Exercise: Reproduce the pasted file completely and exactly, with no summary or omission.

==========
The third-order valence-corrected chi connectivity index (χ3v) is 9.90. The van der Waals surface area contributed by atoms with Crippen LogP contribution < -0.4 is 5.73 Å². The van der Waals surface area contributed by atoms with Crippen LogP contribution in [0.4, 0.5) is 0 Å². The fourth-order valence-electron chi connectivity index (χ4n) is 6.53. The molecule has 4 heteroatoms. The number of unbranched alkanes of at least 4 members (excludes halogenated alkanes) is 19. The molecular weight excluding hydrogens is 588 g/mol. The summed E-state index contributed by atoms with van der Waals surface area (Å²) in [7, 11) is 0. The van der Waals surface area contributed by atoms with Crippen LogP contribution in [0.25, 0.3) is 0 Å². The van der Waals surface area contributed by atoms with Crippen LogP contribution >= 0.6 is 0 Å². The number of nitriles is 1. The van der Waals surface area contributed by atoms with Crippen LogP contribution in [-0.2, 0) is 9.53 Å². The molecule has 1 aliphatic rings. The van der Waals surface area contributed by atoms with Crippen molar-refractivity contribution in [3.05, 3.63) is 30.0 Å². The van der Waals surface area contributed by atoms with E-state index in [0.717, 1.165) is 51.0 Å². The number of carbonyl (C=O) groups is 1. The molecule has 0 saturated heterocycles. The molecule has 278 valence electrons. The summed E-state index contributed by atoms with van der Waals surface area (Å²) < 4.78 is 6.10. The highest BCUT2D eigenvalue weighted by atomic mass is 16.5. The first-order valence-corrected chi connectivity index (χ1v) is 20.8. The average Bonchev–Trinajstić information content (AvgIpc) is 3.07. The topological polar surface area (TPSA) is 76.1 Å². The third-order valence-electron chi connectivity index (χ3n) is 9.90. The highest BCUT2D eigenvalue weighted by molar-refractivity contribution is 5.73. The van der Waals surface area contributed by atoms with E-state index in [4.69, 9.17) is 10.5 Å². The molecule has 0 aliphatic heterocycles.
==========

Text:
The third-order valence-corrected chi connectivity index (χ3v) is 9.90. The van der Waals surface area contributed by atoms with Crippen LogP contribution < -0.4 is 5.73 Å². The van der Waals surface area contributed by atoms with Crippen LogP contribution in [0.4, 0.5) is 0 Å². The fourth-order valence-electron chi connectivity index (χ4n) is 6.53. The molecule has 4 heteroatoms. The number of unbranched alkanes of at least 4 members (excludes halogenated alkanes) is 19. The molecular weight excluding hydrogens is 588 g/mol. The summed E-state index contributed by atoms with van der Waals surface area (Å²) in [7, 11) is 0. The van der Waals surface area contributed by atoms with Crippen LogP contribution in [0.25, 0.3) is 0 Å². The van der Waals surface area contributed by atoms with Crippen LogP contribution >= 0.6 is 0 Å². The number of nitriles is 1. The van der Waals surface area contributed by atoms with Crippen LogP contribution in [-0.2, 0) is 9.53 Å². The molecule has 1 aliphatic rings. The van der Waals surface area contributed by atoms with Crippen molar-refractivity contribution in [3.05, 3.63) is 30.0 Å². The van der Waals surface area contributed by atoms with E-state index in [0.717, 1.165) is 51.0 Å². The number of carbonyl (C=O) groups is 1. The molecule has 0 saturated heterocycles. The molecule has 278 valence electrons. The summed E-state index contributed by atoms with van der Waals surface area (Å²) < 4.78 is 6.10. The highest BCUT2D eigenvalue weighted by atomic mass is 16.5. The first-order valence-corrected chi connectivity index (χ1v) is 20.8. The average Bonchev–Trinajstić information content (AvgIpc) is 3.07. The topological polar surface area (TPSA) is 76.1 Å². The third-order valence-electron chi connectivity index (χ3n) is 9.90. The highest BCUT2D eigenvalue weighted by molar-refractivity contribution is 5.73. The van der Waals surface area contributed by atoms with E-state index in [4.69, 9.17) is 10.5 Å². The molecule has 0 aliphatic heterocycles.